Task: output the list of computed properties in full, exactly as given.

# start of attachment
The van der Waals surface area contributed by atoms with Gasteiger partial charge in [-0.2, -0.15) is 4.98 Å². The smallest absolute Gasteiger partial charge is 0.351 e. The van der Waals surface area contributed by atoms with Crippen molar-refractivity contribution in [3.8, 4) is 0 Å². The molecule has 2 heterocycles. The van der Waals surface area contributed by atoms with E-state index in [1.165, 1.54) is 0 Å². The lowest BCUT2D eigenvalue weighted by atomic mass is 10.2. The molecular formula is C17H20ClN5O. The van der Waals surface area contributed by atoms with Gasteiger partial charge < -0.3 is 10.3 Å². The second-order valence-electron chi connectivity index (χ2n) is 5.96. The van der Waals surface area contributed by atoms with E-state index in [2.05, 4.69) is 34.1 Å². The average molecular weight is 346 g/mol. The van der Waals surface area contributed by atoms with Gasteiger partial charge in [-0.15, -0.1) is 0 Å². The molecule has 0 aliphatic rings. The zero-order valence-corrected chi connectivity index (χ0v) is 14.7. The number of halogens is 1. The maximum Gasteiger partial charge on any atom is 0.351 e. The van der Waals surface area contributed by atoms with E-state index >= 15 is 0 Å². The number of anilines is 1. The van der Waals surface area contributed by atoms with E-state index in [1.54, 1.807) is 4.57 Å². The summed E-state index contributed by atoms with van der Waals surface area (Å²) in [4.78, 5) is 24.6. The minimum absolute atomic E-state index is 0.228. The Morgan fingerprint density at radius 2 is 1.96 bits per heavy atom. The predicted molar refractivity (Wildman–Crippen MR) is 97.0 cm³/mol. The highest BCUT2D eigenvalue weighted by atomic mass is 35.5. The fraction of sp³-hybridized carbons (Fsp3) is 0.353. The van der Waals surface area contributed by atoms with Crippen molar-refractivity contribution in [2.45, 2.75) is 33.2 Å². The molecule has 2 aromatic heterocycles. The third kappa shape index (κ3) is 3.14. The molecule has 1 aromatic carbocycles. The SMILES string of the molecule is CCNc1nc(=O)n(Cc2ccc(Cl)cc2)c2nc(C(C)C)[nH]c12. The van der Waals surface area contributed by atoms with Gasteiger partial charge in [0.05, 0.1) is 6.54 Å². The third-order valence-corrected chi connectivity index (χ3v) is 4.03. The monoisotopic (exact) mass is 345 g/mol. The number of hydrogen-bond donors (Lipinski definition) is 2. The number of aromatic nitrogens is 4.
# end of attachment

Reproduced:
The van der Waals surface area contributed by atoms with Gasteiger partial charge in [-0.2, -0.15) is 4.98 Å². The smallest absolute Gasteiger partial charge is 0.351 e. The van der Waals surface area contributed by atoms with Crippen molar-refractivity contribution in [3.8, 4) is 0 Å². The molecule has 2 heterocycles. The van der Waals surface area contributed by atoms with E-state index in [1.165, 1.54) is 0 Å². The lowest BCUT2D eigenvalue weighted by atomic mass is 10.2. The molecular formula is C17H20ClN5O. The van der Waals surface area contributed by atoms with Gasteiger partial charge < -0.3 is 10.3 Å². The second-order valence-electron chi connectivity index (χ2n) is 5.96. The van der Waals surface area contributed by atoms with E-state index in [2.05, 4.69) is 34.1 Å². The average molecular weight is 346 g/mol. The van der Waals surface area contributed by atoms with Gasteiger partial charge in [-0.15, -0.1) is 0 Å². The molecule has 0 aliphatic rings. The zero-order valence-corrected chi connectivity index (χ0v) is 14.7. The number of halogens is 1. The maximum Gasteiger partial charge on any atom is 0.351 e. The van der Waals surface area contributed by atoms with E-state index >= 15 is 0 Å². The number of anilines is 1. The van der Waals surface area contributed by atoms with E-state index in [1.54, 1.807) is 4.57 Å². The summed E-state index contributed by atoms with van der Waals surface area (Å²) in [4.78, 5) is 24.6. The minimum absolute atomic E-state index is 0.228. The Morgan fingerprint density at radius 2 is 1.96 bits per heavy atom. The predicted molar refractivity (Wildman–Crippen MR) is 97.0 cm³/mol. The highest BCUT2D eigenvalue weighted by atomic mass is 35.5. The fraction of sp³-hybridized carbons (Fsp3) is 0.353. The van der Waals surface area contributed by atoms with Crippen molar-refractivity contribution in [2.45, 2.75) is 33.2 Å². The molecule has 2 aromatic heterocycles. The third kappa shape index (κ3) is 3.14. The molecule has 1 aromatic carbocycles. The SMILES string of the molecule is CCNc1nc(=O)n(Cc2ccc(Cl)cc2)c2nc(C(C)C)[nH]c12. The van der Waals surface area contributed by atoms with Gasteiger partial charge in [0.05, 0.1) is 6.54 Å². The third-order valence-corrected chi connectivity index (χ3v) is 4.03. The monoisotopic (exact) mass is 345 g/mol. The number of hydrogen-bond donors (Lipinski definition) is 2. The number of aromatic nitrogens is 4.